Thursday, 18 August 2011


These herbaceous perennial plants are chiefly natives of the mountainous parts of the northern hemisphere, growing in moisture retentive but well draining soils on mountain meadows. Their dark green leaves lack stipules. They are palmate or deeply palmately lobed with 5–7 segments. Each segment again is 3-lobed with coarse sharp teeth. The leaves have a spiral or alternate arrangement. The lower leaves have long petioles.
The tall, erect stem is crowned by racemes of large blue, purple, white, yellow or pink zygomorphic flowers with numerous stamens. They are distinguishable by having one of the five petaloid sepals (the posterior one), called the galea, in the form of a cylindrical helmet; hence the English name monkshood. There are 2–10 petals, in the form of nectaries. The two upper petals are large. They are placed under the hood of the calyx and are supported on long stalks. They have a hollow spur at their apex, containing the nectar. The other petals are small and scale like or non forming. The 3–5 carpels are partially fused at the base.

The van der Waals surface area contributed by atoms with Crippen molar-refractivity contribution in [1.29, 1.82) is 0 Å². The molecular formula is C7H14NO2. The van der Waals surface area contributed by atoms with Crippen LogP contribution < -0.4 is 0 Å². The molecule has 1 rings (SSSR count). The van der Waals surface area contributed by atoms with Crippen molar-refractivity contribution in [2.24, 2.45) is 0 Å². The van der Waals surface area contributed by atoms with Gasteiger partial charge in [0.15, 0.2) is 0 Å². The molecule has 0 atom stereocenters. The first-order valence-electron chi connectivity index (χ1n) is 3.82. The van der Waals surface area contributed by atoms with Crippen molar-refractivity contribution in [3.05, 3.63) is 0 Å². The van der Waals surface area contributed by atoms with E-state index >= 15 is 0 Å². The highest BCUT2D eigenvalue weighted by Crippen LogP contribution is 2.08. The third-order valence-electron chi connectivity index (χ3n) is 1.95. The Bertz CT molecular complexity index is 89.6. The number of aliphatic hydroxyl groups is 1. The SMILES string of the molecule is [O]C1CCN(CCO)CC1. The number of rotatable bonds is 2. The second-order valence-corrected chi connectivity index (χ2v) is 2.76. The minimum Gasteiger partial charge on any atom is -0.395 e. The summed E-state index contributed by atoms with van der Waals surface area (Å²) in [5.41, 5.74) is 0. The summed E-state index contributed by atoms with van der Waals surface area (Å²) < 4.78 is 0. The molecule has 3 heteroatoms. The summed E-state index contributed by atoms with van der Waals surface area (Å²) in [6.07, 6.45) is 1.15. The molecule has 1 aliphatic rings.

The fruit is a follicle, a follicle being a dry, unilocular, many-seeded fruit formed from one carpel, and dehiscing by the ventral suture in order to release seeds.

1 comment:

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    Aconitum Napellus